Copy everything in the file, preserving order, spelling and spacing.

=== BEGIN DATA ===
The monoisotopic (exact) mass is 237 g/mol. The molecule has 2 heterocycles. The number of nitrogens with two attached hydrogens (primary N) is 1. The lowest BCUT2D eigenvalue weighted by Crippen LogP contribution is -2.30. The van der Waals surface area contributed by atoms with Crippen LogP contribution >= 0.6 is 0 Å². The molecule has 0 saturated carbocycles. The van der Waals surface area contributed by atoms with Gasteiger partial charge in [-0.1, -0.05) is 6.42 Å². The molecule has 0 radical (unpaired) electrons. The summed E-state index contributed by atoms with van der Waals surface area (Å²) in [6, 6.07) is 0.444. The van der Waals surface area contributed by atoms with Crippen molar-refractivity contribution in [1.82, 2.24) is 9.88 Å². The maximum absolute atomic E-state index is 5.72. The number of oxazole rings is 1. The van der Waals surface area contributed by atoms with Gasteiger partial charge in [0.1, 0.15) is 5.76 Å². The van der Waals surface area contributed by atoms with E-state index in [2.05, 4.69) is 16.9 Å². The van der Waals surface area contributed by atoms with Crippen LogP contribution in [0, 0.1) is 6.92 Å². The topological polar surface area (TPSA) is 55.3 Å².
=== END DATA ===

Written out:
The monoisotopic (exact) mass is 237 g/mol. The molecule has 2 heterocycles. The number of nitrogens with two attached hydrogens (primary N) is 1. The lowest BCUT2D eigenvalue weighted by Crippen LogP contribution is -2.30. The van der Waals surface area contributed by atoms with Crippen LogP contribution >= 0.6 is 0 Å². The molecule has 0 saturated carbocycles. The van der Waals surface area contributed by atoms with Gasteiger partial charge in [-0.1, -0.05) is 6.42 Å². The molecule has 0 radical (unpaired) electrons. The summed E-state index contributed by atoms with van der Waals surface area (Å²) in [6, 6.07) is 0.444. The van der Waals surface area contributed by atoms with Crippen molar-refractivity contribution in [1.82, 2.24) is 9.88 Å². The maximum absolute atomic E-state index is 5.72. The number of oxazole rings is 1. The van der Waals surface area contributed by atoms with Gasteiger partial charge in [0.1, 0.15) is 5.76 Å². The van der Waals surface area contributed by atoms with E-state index in [2.05, 4.69) is 16.9 Å². The van der Waals surface area contributed by atoms with Crippen LogP contribution in [0, 0.1) is 6.92 Å². The topological polar surface area (TPSA) is 55.3 Å².